Battle for UKIP is no minor affair

IT may not have any MPs at Westminster, but the United Kingdom Independence Party has had a major impact on centre right politics since it took over the anti-European Union mantle from the dying embers of Sir James Goldsmith's Referendum Party.

By Graham Dines

IT may not have any MPs at Westminster, but the United Kingdom Independence Party has had a major impact on centre right politics since it took over the anti-European Union mantle from the dying embers of Sir James Goldsmith's Referendum Party.

UKIP members are a bunch of eternal optimists, convinced that one day Europe - and Britain's membership of the EU - will become the overriding issue influencing how people decide to vote at a General Election.

With 12 Euro-MPs elected in 2004, the party hoped it had last made a breakthrough. But while voters might be prepared to stick two fingers up to the federalists of Europe by sending UKIP MEPs to Brussels and Strasbourg, when it comes to choosing a Government, the British look at the main parties' policies on health, education, inflation and taxes rather than membership of the EU.


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Such an outlook hardly does justice to UKIP, which insists it is not a single issue party. It put forward a raft of domestic policies before the electorate but, largely ignored by the media and television, voters were blind to UKIP's wider agenda.

Last year's General Election result was a disaster for UKIP. It lost its deposit in more than 450 seats - its vote actually fell in Harwich, which has the reputation of being Britain's most Eurosceptic constituency - but its candidates have put up stout performances in by-elections where electors are more likely to cast a protest vote than at General Elections.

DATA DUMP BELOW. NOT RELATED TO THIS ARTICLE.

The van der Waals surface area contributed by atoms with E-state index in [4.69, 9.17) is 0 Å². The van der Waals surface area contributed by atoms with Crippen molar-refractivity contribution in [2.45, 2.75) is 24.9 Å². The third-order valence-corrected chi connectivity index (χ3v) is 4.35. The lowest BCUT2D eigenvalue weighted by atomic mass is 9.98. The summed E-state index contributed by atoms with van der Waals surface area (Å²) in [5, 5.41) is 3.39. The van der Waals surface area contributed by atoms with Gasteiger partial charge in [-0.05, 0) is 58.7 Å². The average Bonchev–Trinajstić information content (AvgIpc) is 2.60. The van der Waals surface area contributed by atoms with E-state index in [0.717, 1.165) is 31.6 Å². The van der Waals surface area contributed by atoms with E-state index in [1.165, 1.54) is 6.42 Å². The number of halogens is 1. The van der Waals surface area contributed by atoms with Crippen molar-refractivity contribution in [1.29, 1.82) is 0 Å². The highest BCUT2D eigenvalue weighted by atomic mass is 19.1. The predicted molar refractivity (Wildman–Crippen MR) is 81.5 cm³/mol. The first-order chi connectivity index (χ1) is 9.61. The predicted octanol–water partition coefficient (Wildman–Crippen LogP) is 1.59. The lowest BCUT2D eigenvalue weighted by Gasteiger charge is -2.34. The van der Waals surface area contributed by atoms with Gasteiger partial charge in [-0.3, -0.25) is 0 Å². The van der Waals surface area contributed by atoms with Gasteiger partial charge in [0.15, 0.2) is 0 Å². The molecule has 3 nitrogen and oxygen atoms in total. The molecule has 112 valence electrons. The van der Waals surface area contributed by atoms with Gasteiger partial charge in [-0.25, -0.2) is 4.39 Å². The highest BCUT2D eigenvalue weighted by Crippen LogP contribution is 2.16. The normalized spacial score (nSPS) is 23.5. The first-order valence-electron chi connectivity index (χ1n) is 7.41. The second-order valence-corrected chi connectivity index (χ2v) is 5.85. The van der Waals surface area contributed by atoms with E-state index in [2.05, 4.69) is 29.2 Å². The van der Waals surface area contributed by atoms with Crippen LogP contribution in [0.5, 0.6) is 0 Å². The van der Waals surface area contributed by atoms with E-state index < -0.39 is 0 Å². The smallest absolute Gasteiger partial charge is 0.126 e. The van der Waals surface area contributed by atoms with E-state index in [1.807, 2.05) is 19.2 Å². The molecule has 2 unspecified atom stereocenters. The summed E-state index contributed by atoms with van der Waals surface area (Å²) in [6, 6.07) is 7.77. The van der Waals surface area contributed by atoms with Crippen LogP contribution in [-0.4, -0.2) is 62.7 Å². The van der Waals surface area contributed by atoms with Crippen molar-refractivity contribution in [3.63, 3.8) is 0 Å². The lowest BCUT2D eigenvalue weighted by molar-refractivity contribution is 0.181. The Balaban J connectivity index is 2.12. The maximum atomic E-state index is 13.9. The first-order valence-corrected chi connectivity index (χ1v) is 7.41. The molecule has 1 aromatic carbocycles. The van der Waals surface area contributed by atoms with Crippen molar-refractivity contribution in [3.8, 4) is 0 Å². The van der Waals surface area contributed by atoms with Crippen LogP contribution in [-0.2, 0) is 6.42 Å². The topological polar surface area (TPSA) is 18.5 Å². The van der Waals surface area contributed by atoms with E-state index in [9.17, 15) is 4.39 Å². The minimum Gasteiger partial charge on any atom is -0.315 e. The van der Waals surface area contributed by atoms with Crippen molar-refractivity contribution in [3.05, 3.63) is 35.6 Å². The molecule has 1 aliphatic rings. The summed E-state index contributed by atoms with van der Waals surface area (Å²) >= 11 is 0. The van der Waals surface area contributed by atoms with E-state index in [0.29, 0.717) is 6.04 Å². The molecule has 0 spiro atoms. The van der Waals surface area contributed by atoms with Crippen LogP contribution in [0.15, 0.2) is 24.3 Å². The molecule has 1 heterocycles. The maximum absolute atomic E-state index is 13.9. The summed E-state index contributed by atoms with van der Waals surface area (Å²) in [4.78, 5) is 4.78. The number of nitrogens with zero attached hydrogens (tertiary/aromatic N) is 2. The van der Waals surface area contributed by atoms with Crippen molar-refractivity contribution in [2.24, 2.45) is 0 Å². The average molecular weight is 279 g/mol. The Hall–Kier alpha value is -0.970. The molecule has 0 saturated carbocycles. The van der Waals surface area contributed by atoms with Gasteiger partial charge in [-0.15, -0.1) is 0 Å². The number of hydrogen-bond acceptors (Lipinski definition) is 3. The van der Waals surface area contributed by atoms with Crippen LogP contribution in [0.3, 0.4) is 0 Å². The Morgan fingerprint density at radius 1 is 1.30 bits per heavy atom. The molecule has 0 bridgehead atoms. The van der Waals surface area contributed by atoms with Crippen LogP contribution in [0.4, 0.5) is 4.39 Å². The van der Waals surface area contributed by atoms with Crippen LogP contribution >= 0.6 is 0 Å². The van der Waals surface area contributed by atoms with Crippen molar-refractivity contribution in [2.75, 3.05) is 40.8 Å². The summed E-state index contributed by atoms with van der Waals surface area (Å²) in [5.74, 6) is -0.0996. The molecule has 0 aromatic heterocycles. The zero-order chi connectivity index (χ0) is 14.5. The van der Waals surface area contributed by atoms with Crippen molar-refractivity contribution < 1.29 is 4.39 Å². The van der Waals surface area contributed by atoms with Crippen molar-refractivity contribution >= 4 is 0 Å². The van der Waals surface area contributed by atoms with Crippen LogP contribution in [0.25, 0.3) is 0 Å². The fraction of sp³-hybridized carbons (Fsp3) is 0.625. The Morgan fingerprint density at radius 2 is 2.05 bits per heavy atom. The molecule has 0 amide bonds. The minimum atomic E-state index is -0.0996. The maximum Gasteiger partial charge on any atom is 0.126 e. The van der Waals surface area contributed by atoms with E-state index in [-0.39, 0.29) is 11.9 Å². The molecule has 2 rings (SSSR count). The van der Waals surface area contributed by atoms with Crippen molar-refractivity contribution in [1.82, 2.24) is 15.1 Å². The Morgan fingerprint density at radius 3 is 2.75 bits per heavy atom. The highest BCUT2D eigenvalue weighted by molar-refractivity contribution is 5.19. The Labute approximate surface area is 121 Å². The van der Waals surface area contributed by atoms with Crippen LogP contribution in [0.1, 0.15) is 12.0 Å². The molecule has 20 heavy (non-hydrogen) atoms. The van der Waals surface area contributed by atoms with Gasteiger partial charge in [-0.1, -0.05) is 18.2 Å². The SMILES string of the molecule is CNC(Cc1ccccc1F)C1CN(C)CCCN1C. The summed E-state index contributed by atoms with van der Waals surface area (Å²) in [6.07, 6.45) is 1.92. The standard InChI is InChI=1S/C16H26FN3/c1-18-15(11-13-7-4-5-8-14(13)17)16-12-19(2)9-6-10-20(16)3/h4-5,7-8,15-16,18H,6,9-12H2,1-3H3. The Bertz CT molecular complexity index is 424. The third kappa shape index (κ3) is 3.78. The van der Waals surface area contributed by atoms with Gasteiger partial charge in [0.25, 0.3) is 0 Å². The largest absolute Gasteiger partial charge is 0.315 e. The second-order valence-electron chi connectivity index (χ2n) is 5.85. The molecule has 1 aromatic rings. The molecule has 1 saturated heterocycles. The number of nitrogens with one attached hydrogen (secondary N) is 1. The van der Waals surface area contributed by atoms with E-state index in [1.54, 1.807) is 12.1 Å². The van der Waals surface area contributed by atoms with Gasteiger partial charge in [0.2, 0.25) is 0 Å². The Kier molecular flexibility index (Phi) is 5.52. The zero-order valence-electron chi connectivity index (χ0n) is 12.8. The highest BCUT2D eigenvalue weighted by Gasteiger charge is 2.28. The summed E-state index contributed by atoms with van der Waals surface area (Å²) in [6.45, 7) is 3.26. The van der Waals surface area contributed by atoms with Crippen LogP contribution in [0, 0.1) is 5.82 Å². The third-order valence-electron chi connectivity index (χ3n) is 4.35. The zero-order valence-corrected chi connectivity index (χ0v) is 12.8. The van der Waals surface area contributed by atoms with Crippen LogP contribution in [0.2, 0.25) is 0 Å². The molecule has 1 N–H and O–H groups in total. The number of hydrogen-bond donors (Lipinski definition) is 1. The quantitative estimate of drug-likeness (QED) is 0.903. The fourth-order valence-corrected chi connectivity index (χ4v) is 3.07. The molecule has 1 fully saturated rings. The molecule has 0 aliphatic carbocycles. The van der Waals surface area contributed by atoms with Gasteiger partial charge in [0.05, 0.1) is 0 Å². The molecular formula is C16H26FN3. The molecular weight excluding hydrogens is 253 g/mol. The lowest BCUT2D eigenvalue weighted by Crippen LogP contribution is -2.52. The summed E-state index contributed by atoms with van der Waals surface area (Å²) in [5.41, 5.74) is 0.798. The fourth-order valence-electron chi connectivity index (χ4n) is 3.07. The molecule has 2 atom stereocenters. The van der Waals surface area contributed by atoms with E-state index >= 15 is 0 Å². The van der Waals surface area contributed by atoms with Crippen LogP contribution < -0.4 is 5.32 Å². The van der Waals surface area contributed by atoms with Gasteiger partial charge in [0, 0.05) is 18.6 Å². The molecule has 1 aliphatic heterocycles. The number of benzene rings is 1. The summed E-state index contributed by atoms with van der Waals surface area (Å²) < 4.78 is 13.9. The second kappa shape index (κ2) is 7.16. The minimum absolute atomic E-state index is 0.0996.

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Although it claims to attract former Labour and Liberal Democrat voters fed up with Europe, the reality is that most people who support UKIP are ex-Conservatives who gave up on the Tories when John Major signed the Maastrict Treaty, which paved the way for the single European currency and advanced the cause of a federalist Europe.

UKIP's next big test is the 2009 European Parliament elections. If these coincide with the General Election and the titanic battle between Gordon Brown and David Cameron, the odds must be against UKIP retaining many of its 12 Euro seats. Ticket splitting is an alien concept to the British, who in multiple elections on the same day generally tend to vote for just one party.

Convincing Britons to give UKIP a chance will be the major task of whoever is elected leader next month in a contest triggered by the decision of MEP Roger Knapman to step down.

Critics of UKIP claim it is a one issue right wing cabal, a plaything for middle aged white men. The image is compounded by the candidates standing for leader - all are middle aged, white men.

The best known is the feisty former commodities dealer Nigel Farage, an MEP since 1999 who contested the Bromley and Chislehurst by-election in June, putting up a bravado performance which should propel him to the position of leader when the 16,000 votes of the membership are declared on September 12.

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